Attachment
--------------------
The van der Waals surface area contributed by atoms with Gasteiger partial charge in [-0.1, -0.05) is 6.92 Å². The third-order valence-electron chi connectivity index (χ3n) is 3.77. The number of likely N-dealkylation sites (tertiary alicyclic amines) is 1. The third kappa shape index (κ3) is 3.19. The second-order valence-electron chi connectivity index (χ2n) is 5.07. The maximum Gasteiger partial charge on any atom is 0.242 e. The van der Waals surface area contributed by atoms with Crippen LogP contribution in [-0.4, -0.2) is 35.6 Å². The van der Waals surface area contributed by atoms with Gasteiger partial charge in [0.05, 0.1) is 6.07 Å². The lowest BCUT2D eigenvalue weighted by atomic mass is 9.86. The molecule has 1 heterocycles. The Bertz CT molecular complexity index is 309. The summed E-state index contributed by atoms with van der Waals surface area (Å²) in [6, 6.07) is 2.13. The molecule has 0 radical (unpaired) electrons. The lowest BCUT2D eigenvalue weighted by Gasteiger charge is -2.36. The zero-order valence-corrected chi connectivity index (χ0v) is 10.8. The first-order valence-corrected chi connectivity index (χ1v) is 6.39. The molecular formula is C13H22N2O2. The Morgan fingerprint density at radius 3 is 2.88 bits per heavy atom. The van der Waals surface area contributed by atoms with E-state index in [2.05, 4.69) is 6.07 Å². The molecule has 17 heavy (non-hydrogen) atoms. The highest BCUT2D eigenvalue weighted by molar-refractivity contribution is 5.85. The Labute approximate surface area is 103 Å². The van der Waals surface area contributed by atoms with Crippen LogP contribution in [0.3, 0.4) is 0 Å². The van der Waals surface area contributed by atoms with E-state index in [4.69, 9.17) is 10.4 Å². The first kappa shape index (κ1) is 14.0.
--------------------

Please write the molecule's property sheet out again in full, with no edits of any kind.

The van der Waals surface area contributed by atoms with Gasteiger partial charge in [-0.1, -0.05) is 6.92 Å². The third-order valence-electron chi connectivity index (χ3n) is 3.77. The number of likely N-dealkylation sites (tertiary alicyclic amines) is 1. The third kappa shape index (κ3) is 3.19. The second-order valence-electron chi connectivity index (χ2n) is 5.07. The maximum Gasteiger partial charge on any atom is 0.242 e. The van der Waals surface area contributed by atoms with Crippen LogP contribution in [-0.4, -0.2) is 35.6 Å². The van der Waals surface area contributed by atoms with Gasteiger partial charge in [0.05, 0.1) is 6.07 Å². The lowest BCUT2D eigenvalue weighted by atomic mass is 9.86. The molecule has 1 heterocycles. The Bertz CT molecular complexity index is 309. The summed E-state index contributed by atoms with van der Waals surface area (Å²) in [6, 6.07) is 2.13. The molecule has 0 radical (unpaired) electrons. The lowest BCUT2D eigenvalue weighted by Gasteiger charge is -2.36. The zero-order valence-corrected chi connectivity index (χ0v) is 10.8. The first-order valence-corrected chi connectivity index (χ1v) is 6.39. The molecular formula is C13H22N2O2. The Morgan fingerprint density at radius 3 is 2.88 bits per heavy atom. The van der Waals surface area contributed by atoms with E-state index in [2.05, 4.69) is 6.07 Å². The molecule has 17 heavy (non-hydrogen) atoms. The highest BCUT2D eigenvalue weighted by molar-refractivity contribution is 5.85. The Labute approximate surface area is 103 Å². The van der Waals surface area contributed by atoms with Crippen LogP contribution in [0.3, 0.4) is 0 Å². The van der Waals surface area contributed by atoms with E-state index in [4.69, 9.17) is 10.4 Å². The first kappa shape index (κ1) is 14.0.